Oleksandr and Alyona learned about the occupation when they heard explosions on the morning of February 24. They did not know what to do. The fields were sown, so they decided to stay. The father and mother were sent to the middle son, who moved to Poland way before the full-scale invasion.
In the first months, the village still had Ukrainian mobile communications. The family transmitted information about the movement of Russians to the chat rooms of the Ukrainian Armed Forces. Their house stands on a mountain, from where the road along which the occupiers walked is clearly visible. Alyona had binoculars at home, so she set up a "command post" for herself. The wife watched, and the husband wrote messages to the military.
“We donʼt know for sure, but we believe that thanks to us, one helicopter was shot down. Because they flew here, we wrote [to our guys] — and then the blast came!,” says Alyona.
When the Ukrainian mobile phone connection disappeared in the village and the Russian one appeared, the villagers no longer knew the news — there was complete silence.
“You walk around the village — and there is no one. You can shout "Hey!" — and echoes are heard. Everyone sat at home like mice,” recalls Alyona. “People took the wheels off their cars so that the Russians wouldnʼt take them away. But if the Russians had come with machine guns, the wheels would have been found quickly.”
At the beginning of summer, it was time to mow rapeseed, which Oleksandr sowed on 37 hectares. The farmer didnʼt have diesel fuel, so he went to look for gas stations. When he returned to the field, he saw Russian soldiers. They said to pay "tribute" — either in crops or in money. Oleksandr had no money, so he had to give away five tons of rapeseed from the harvested crop. Then he had to give the same amount from the barley harvest. The peasants moved the tribute to the Russians in a hangar that they had built in one of the abandoned factories near Ingulets. From there, the occupiers sent the harvest to the Crimea and sold it there.
“The neighbors sowed the fields in the fall, and if some of them left the place due to the occupation, the Russians forced other farmers who had harvesters to go out and mow their crops. If someone refused, they shot and scared them,” says Oleksandr. “The Russians took only new equipment and, thank God, didnʼt touch old tractors like mine and of my neighbors.”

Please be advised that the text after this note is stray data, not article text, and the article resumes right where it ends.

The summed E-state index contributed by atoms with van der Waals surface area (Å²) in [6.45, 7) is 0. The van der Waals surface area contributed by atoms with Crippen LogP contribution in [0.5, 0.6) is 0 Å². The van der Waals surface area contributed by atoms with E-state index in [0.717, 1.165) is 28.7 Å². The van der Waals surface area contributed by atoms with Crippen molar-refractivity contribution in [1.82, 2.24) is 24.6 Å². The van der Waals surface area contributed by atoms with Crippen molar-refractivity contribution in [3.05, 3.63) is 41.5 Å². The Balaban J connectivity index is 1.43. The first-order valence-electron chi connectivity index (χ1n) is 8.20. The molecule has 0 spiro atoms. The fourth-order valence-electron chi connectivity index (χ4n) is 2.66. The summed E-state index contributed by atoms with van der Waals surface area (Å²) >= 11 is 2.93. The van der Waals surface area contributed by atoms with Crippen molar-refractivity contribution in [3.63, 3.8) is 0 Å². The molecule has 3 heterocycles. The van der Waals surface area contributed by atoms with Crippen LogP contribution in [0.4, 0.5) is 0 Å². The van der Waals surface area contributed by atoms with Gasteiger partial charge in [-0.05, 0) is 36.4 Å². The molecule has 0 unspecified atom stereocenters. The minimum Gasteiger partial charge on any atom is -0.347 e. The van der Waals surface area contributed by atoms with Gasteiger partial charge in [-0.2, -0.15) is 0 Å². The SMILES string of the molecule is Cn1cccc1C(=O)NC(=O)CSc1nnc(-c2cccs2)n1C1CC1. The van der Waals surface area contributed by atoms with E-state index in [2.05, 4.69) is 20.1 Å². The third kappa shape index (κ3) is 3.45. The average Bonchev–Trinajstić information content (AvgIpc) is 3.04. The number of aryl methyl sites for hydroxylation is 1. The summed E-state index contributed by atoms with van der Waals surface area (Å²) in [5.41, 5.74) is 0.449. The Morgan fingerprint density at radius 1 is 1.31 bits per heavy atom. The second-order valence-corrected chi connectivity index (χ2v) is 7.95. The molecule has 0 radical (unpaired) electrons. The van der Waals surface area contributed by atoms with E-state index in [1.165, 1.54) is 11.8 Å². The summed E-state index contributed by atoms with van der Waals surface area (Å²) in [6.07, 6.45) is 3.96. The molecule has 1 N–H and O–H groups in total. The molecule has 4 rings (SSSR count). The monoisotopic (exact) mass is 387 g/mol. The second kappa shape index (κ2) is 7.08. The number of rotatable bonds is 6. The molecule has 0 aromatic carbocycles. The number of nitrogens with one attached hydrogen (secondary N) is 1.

Oleksandr also sent his rape crop to the Crimea. It deteriorates quickly, so it was necessary to sell it urgently. In Crimea, people bought rapeseed from him for $180 per ton — in Ukraine at that time the price was $400.
The family decided to leave the barley harvest at home in the attic. On November 10, the village was finally liberated from the occupation. The very next day, the Ukrainian military came to Oleksandrʼs fields to see if they were mined. They looked for mines, but the farmer had already sown everything.
“They asked: "How come you were not afraid to sow, if the Russians could mine everything?” recalls Oleksandr. “We were afraid, of course, but we had no choice.”
Oleksandrʼs harvest of 2023 is only wheat. He sowed it in the fall, during the occupation. Rapeseed was not sown, but 80 hectares of land were left fallow to rest.
“In autumn, I hesitated whether to sow wheat or not. Will we be liberated or not. I saw that everyone is sowing, so I decided to do it too,” says the farmer. “Wandering around the village without work is no business.”
While the man is telling his story of survival, Alyona jokingly tells him all the time: “We could be sitting in Italy at this time with our brother.” Oleksandr doesnʼt answer her at first, but then says: "We would be sitting there and eating the money. And here is home.” Alyona agrees with her husband that she would not be able to abandon her fields.
“Now living here is quite scary, but not as nervous as during the occupation. Itʼs scary, because the Russians pound the village every day. Do you hear the whistle?”, says the farmer, and a shell explodes somewhere very close by. “This is from us to them [the occupiers]. The Russians are firing chaotically, they donʼt know where ours stand. And ours respond to them, and so it goes without ceasing.”